A Sense of Purpose in the Communal Organism

I read Kassia’s and Sky's great website about their European community-hopping and would like to comment about a few things mentioned in the text which accompanies their photos.

See: http://sites.google.com/site/eurocommune/

Kassia and Sky write that, “Twin Oaks blurs the line between community (in the contemporary understanding) and society. Usually, it seems, communities have a sense of purpose. Twin Oaks has some of this, but mostly its purpose is to perpetuate itself.”

See: http://sites.google.com/site/eurocommune/christiania
Jan 22, 2009 12:48 PM by Sky Blue

One might call that a cynical comment about Twin Oaks (TO), suggesting that many communities (especially European communities, in the context of Kassia’s and Sky’s website) are values-based while TO exhibits a self-serving purpose. My suggestion is to respond to this cynicism by attempting to identify what specifically it is that TO may be perpetuating. Answering that is a bit complex, yet it can be simplified, in my view, to the idea that what TO is perpetuating is primarily what I call the "sharing lifestyle." It can be stated that simply, yet there is also a lot behind that statement, especially with regard to TO’s feminist, egalitarian orientation and to the community referring to itself as an “ecovillage.”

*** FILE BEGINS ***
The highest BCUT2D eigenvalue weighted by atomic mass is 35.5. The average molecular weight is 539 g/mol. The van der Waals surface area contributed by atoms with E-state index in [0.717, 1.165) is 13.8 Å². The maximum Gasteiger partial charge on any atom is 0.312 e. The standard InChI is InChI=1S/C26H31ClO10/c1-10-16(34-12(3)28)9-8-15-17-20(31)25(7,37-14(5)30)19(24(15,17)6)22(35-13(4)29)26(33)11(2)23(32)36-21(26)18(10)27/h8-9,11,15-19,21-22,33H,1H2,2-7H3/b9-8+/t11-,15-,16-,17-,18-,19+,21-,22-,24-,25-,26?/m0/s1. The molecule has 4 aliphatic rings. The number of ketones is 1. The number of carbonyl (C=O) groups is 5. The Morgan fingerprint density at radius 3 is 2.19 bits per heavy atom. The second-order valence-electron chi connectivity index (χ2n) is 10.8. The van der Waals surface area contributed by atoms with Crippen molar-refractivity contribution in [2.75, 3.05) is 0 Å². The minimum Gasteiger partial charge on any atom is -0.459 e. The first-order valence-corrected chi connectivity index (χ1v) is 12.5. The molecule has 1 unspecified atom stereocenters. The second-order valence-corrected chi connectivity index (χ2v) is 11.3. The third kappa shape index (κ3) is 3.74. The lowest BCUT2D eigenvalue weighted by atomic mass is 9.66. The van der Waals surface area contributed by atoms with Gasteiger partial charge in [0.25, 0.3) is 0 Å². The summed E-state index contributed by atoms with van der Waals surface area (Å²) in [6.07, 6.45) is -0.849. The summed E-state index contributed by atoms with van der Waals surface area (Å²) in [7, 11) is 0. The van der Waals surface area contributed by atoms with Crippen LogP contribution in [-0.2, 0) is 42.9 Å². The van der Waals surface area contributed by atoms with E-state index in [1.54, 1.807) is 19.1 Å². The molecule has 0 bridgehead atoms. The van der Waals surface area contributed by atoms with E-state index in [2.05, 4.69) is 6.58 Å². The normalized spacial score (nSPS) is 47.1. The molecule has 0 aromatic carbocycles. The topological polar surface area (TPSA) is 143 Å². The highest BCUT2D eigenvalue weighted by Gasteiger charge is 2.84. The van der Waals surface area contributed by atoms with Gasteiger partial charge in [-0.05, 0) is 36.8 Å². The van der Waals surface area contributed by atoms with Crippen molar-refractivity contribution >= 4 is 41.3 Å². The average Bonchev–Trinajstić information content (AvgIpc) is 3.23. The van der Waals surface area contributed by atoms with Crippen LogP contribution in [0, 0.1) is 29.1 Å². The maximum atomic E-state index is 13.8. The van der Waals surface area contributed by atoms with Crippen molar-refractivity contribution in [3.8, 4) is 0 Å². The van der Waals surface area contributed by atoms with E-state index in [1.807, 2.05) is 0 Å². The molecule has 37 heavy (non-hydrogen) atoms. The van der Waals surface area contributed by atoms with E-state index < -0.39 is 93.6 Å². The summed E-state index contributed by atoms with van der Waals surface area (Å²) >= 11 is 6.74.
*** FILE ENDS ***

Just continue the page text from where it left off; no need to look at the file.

Cynicism on the part of both current members and ex-members is an important thought to consider, because of course it leads to current members becoming ex-members. I see many connections and aspects of this issue and I'd like to lay some of them out and ask for comments.

I'm going to relate this issue to the whole history of TO. It has to do with the change over time in the general concept of the reasons for TO's existence. Several important things have changed with time, and some things have remained essentially the same despite those changes, and I want to touch on all that. Here's the summary: